“I think everybody’s been asleep at the wheel – the public, the officials, the shopping center owner, the code enforcement people, the police,” said Burnett, who hit upon the social media idea after trying for more than two years to get Miller to respond to community complaints.

Attempts by phone and email to reach Miller, a commercial real estate broker who is best known as the owner of the Rotunda Cinemas and new Pikes Theatre, were unsuccessful.

Melissa O’Brien, director of operations for Miller Investments, said she was generally unaware of complaints about the shopping center.

“Who exactly are the people talking to you?” she asked. “I mean, we’ve already done a ton of stuff. We’ve got proposals signed and the [storm drain] grate has been fixed,” she said before explaining that she was not authorized to talk further.

“For any kind of publicity, the owner speaks for himself,” O’Brien said.

Trash overflowing from the rear of the shopping center several weeks ago and a view of the rear last weekend. (Top photo Kristerfer Burnett; bottom photo Mark Reutter)

Trash overflows from the rear of the shopping center five weeks ago. A view of the same spot on November 23. (Top photo Kristerfer Burnett; bottom photo Mark Reutter)

trash cleaned up

Repairs and Security

Evidence of a general scrub-down was evident when about 35 residents and community leaders toured The Village on November 23.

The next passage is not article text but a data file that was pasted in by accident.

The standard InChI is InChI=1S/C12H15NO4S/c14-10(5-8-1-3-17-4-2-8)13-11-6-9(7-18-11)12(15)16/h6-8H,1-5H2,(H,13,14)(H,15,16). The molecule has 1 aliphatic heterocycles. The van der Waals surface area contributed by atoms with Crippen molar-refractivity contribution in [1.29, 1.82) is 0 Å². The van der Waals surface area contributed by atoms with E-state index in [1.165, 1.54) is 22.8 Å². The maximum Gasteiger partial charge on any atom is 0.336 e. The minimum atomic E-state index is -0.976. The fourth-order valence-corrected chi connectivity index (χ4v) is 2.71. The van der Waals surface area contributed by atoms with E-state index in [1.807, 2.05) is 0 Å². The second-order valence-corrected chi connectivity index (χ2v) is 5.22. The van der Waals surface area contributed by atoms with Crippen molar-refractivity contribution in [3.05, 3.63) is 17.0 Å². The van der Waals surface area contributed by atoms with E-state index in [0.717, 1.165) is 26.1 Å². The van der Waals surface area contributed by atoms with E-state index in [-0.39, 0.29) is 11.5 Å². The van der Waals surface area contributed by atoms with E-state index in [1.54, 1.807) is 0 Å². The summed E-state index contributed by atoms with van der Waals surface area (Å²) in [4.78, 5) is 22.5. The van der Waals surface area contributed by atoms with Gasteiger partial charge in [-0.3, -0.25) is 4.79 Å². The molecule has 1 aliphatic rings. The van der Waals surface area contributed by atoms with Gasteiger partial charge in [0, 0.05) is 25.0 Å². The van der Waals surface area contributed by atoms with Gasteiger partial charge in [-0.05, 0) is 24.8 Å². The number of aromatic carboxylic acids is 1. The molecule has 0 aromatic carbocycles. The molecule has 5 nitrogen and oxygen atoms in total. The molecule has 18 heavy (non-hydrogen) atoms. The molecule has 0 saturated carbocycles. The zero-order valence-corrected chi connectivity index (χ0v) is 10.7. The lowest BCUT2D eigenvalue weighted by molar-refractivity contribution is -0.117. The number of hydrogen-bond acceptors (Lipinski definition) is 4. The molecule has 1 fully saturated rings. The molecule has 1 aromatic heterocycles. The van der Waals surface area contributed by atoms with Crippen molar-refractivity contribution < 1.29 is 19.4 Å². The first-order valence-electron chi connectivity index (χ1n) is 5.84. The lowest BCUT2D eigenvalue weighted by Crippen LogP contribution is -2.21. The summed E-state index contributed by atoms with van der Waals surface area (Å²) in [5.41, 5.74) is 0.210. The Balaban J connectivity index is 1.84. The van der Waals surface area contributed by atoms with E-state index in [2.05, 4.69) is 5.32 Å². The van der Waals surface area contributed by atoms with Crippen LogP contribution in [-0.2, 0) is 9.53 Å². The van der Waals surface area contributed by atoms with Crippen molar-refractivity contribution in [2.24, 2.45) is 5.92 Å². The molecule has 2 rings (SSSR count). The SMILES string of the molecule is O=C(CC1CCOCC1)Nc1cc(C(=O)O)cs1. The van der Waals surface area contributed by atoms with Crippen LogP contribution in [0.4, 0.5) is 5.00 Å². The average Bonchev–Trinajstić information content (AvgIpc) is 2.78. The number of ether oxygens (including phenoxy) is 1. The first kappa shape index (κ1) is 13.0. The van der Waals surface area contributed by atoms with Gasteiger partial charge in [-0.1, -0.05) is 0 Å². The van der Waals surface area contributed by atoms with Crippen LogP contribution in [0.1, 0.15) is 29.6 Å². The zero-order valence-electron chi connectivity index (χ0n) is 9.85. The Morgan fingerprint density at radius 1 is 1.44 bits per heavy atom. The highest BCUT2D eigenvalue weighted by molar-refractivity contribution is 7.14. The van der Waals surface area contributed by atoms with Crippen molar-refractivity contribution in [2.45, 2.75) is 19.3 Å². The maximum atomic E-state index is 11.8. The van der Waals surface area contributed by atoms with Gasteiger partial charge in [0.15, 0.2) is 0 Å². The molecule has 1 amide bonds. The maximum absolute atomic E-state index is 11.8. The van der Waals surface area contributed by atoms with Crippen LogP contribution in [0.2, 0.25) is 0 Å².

Monique Washington, president of the Edmondson Village Community Association, expressed amazement when she spotted two men cleaning up the rear of the shopping center.

“I’m seeing more activity today than I’ve seen for years, which was nothing,” she said.

Cynthia Shaw, who has lived in the area for 36 years and is president of the Lyndhurst Community Association, marveled at the sight of a security guard trudging down the main walkway.

Police Presence

“Now that’s a sight to behold,” Shaw said. “Many elderly people in the community are afraid to come here. The Village has gotten a bad name.”

“We’ve been asking for security during the day for a long time,” Washington added.

Two Baltimore Police patrol cars were stationed near the Tobacco Outlet. A half-dozen men – whom this reporter had observed milling outside of the tobacco store on two prior visits – were nowhere to be seen.

The Village in its heyday in the 1950s and (below) today. (Courtesy of Edmondson Village Community Association; photo by Mark Reutter)

The Village in its heyday in the 1950s and (below) today. (Courtesy of Edmondson Village Community Association; photo by Mark Reutter)

view from lower lot

Shaw said the deterioration of the shopping center has caused major stress in the community.

“It was so nice here. It was the best place, especially at Christmas when they had white lights along the store roofs and in the trees, thousands and thousands of them,” she said.